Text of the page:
Safety Meeting Outline :: Behavior -- A Major Cause of Accidents

It is virtually impossible to go through life completely safe and free from hazards. We encounter potentially unsafe situations in our homes, at work, on the highways, and in our recreational activities.

Whether or not we get hurt or not depends upon how we approach and deal with these dangers. Safety is instinctive. For example, we seem to be born with a fear of falling. In other instances, safety is not so instinctive. It has to be learned and practiced. But why do some people ignore the dangers they have been warned about and others take heed?

In almost any operation, unsafe conditions and mechanical failure tend to be the easiest cause of accidents to control. Yet, human behavior has been identified as the leading cause of accidents. You should be aware of some of the human factors that can contribute to an accident.

Ignorance – This may be from lack of experience, inability to recognize a hazard, or lack of job training. Don’t guess or take a chance. Ask questions. Be sure you understand your job and it’s dangers.

Daring – These types of workers believe they can beat the odds. Maybe they can – for a while. It’s like playing Russian roulette. Will you find the bullet on the first trigger pull, or the tenth? Some jobs are so full of hazards they can be likened to having more than one bullet in the cylinder. The odds are greatly increased.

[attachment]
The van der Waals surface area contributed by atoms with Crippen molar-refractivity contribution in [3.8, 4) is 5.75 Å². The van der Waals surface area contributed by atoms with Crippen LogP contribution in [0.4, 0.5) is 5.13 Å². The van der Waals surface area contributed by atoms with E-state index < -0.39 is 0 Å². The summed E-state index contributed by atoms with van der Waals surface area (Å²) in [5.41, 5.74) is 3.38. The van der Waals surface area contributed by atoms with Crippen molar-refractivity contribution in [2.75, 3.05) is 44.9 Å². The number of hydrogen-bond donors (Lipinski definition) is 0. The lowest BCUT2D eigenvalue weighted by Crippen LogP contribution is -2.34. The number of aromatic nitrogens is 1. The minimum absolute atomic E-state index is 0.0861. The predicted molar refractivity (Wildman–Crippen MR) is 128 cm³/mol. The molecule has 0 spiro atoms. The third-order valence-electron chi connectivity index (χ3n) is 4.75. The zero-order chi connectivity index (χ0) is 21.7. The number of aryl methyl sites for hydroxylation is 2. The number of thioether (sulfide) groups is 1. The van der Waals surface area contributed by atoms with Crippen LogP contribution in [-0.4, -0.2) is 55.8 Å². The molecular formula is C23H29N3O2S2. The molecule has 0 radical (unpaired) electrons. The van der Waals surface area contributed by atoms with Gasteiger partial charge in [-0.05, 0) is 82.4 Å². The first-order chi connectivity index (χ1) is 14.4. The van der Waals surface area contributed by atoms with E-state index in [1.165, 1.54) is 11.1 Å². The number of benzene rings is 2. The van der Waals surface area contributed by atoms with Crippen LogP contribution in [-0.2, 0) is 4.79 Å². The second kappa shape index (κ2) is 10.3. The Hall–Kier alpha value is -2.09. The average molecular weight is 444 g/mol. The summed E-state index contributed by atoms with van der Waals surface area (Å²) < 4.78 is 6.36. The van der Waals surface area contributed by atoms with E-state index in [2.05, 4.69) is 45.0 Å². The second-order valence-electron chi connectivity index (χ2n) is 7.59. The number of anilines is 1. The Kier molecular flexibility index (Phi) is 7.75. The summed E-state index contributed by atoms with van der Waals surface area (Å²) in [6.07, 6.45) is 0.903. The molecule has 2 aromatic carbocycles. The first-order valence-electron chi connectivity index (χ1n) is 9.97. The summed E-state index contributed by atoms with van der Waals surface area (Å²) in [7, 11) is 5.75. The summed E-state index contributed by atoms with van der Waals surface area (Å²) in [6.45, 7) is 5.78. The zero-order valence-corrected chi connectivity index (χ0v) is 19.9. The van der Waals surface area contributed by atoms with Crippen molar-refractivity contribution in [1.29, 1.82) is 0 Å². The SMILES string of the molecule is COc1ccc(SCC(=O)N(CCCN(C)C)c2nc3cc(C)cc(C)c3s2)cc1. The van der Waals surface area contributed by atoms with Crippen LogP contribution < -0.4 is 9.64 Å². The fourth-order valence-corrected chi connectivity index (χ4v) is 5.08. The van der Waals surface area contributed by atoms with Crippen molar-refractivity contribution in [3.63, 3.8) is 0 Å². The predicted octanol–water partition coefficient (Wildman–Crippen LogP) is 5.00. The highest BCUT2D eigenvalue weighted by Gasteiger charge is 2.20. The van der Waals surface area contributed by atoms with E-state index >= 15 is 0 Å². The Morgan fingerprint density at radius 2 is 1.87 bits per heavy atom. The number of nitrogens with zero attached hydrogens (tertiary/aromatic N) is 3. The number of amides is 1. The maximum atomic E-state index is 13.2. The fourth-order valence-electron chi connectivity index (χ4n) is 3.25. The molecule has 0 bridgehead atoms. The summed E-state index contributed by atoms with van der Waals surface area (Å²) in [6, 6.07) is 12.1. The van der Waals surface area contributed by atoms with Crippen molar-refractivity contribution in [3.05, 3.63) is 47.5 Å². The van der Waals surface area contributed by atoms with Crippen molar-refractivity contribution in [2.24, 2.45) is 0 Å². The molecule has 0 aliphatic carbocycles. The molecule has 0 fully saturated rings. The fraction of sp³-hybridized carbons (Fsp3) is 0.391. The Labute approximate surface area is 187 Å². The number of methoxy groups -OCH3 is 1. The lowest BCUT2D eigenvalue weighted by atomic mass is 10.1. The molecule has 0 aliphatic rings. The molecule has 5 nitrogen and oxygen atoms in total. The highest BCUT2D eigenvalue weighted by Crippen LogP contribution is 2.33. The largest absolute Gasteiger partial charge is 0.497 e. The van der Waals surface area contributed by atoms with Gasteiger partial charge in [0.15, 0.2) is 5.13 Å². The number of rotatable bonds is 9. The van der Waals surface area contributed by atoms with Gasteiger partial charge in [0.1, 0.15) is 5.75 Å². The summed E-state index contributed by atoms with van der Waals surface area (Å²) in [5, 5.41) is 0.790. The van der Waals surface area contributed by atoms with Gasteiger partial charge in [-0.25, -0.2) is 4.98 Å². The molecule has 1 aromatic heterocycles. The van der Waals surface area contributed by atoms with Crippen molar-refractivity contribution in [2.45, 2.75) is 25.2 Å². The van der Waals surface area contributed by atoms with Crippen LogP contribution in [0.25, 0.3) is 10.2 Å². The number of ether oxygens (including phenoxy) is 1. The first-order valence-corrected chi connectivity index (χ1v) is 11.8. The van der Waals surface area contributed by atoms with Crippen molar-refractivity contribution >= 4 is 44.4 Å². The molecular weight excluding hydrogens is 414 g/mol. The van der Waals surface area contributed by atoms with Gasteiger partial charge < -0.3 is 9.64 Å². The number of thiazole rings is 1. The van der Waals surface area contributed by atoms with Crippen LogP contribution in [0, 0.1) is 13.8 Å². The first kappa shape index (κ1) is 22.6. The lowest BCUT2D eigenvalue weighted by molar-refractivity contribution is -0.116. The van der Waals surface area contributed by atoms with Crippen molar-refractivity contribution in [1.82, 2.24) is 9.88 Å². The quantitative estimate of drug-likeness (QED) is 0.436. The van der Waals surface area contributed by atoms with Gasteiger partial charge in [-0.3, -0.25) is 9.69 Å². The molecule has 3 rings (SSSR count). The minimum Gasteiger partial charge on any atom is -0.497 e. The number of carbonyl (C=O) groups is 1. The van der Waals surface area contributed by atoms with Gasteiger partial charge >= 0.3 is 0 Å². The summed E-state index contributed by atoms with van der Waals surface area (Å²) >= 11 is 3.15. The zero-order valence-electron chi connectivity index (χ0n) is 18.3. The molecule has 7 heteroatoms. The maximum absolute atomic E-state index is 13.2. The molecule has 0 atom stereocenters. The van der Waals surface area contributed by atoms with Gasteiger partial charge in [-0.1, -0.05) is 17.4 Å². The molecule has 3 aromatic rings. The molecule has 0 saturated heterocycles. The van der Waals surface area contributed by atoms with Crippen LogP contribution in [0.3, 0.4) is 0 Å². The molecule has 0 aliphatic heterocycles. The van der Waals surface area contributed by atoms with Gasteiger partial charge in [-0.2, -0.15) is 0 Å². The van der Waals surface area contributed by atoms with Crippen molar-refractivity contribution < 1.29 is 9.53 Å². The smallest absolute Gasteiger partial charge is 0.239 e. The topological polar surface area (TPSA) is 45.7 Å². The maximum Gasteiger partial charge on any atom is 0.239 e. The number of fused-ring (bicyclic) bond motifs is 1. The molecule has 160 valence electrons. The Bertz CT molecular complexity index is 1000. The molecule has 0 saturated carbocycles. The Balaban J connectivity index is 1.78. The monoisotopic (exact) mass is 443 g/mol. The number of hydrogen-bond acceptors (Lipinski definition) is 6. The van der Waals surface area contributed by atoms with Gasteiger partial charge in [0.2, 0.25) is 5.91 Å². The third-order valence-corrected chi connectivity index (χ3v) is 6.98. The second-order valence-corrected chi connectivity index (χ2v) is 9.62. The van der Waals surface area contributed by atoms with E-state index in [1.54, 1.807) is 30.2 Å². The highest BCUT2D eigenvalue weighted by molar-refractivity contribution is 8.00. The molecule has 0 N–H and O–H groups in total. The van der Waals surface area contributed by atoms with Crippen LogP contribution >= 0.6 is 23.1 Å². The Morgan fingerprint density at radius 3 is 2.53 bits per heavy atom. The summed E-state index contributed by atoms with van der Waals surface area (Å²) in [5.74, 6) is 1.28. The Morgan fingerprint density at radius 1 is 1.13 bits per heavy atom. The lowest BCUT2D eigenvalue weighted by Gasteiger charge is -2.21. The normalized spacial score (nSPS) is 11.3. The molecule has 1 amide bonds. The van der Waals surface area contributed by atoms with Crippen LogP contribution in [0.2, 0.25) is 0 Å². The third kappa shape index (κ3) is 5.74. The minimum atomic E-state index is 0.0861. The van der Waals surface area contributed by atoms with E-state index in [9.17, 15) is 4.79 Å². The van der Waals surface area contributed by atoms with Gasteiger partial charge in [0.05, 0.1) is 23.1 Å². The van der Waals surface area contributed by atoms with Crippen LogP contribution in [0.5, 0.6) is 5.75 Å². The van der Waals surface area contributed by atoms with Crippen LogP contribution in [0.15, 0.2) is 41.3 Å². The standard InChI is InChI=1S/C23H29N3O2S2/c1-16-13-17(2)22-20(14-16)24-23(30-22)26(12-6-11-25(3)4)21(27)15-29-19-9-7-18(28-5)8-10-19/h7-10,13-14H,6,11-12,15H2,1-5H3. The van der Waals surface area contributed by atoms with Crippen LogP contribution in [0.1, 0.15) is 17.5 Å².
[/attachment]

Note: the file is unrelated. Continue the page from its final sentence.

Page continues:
Poor Work Habits – Poor work habits sometimes come because of job familiarity. Others may begin on the first day of the job. Do not become complacent. Set an example for the younger, less experienced worker. Teach them the safety and correct way first.

Haste — We are all familiar with the phrase “haste makes waste”….and unfortunately it is true. An accident is always more costly than the time saved. Not only can working hastily create hazards, workers can be injured. This can possibly costs us in medical bills, time loss payments, damage to equipment, loss of production, or other “hidden costs” Work at a steady, comfortable pace. Work smart.

Physical Failure or Fatigue – Fatigue, or not being physically or mentally prepared for work can negatively affect your coordination and eyesight. Get a good night’s sleep. Don’t abuse drugs and alcohol. Tests have shown the effects of abusing these substances can last for days, even if you feel fine.

Always keep a positive attitude and practice safe behaviors at all times. You’ll be better off in more ways than one.

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